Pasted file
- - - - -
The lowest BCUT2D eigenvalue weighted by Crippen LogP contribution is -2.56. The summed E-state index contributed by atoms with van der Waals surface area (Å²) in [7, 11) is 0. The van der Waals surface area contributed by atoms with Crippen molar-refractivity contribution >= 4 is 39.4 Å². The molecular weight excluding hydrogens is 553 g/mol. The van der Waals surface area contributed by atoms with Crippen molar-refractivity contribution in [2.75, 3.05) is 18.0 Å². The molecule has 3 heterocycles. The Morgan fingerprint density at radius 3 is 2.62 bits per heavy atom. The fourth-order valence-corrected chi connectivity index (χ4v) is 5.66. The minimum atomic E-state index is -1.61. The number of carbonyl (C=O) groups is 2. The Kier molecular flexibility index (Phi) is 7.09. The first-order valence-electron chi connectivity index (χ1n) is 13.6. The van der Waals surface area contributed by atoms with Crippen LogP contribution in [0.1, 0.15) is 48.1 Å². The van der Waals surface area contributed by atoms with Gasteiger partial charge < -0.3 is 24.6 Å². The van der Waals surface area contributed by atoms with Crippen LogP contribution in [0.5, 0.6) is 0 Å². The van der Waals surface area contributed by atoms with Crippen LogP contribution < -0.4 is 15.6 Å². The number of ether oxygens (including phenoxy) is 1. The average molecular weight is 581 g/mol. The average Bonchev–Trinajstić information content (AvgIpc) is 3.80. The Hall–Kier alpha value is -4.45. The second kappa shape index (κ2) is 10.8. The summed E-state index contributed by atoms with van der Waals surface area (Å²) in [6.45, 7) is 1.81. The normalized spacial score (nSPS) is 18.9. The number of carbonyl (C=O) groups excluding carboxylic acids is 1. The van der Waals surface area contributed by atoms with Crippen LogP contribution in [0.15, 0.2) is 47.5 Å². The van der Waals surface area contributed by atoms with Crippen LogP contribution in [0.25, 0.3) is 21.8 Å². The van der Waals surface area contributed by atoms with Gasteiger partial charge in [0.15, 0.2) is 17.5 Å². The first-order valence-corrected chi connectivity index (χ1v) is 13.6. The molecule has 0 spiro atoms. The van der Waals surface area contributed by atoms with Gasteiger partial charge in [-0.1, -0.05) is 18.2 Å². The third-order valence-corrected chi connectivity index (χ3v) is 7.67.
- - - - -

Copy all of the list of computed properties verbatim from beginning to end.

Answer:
The lowest BCUT2D eigenvalue weighted by Crippen LogP contribution is -2.56. The summed E-state index contributed by atoms with van der Waals surface area (Å²) in [7, 11) is 0. The van der Waals surface area contributed by atoms with Crippen molar-refractivity contribution >= 4 is 39.4 Å². The molecular weight excluding hydrogens is 553 g/mol. The van der Waals surface area contributed by atoms with Crippen molar-refractivity contribution in [2.75, 3.05) is 18.0 Å². The molecule has 3 heterocycles. The Morgan fingerprint density at radius 3 is 2.62 bits per heavy atom. The fourth-order valence-corrected chi connectivity index (χ4v) is 5.66. The minimum atomic E-state index is -1.61. The number of carbonyl (C=O) groups is 2. The Kier molecular flexibility index (Phi) is 7.09. The first-order valence-electron chi connectivity index (χ1n) is 13.6. The van der Waals surface area contributed by atoms with Crippen LogP contribution in [0.1, 0.15) is 48.1 Å². The van der Waals surface area contributed by atoms with Gasteiger partial charge < -0.3 is 24.6 Å². The van der Waals surface area contributed by atoms with Crippen LogP contribution in [0.5, 0.6) is 0 Å². The van der Waals surface area contributed by atoms with Crippen LogP contribution < -0.4 is 15.6 Å². The number of ether oxygens (including phenoxy) is 1. The average molecular weight is 581 g/mol. The average Bonchev–Trinajstić information content (AvgIpc) is 3.80. The Hall–Kier alpha value is -4.45. The second kappa shape index (κ2) is 10.8. The summed E-state index contributed by atoms with van der Waals surface area (Å²) in [6.45, 7) is 1.81. The normalized spacial score (nSPS) is 18.9. The number of carbonyl (C=O) groups excluding carboxylic acids is 1. The van der Waals surface area contributed by atoms with Crippen LogP contribution in [0.15, 0.2) is 47.5 Å². The van der Waals surface area contributed by atoms with Crippen LogP contribution in [0.25, 0.3) is 21.8 Å². The van der Waals surface area contributed by atoms with Gasteiger partial charge in [0.15, 0.2) is 17.5 Å². The first-order valence-corrected chi connectivity index (χ1v) is 13.6. The molecule has 0 spiro atoms. The van der Waals surface area contributed by atoms with Gasteiger partial charge in [-0.1, -0.05) is 18.2 Å². The third-order valence-corrected chi connectivity index (χ3v) is 7.67.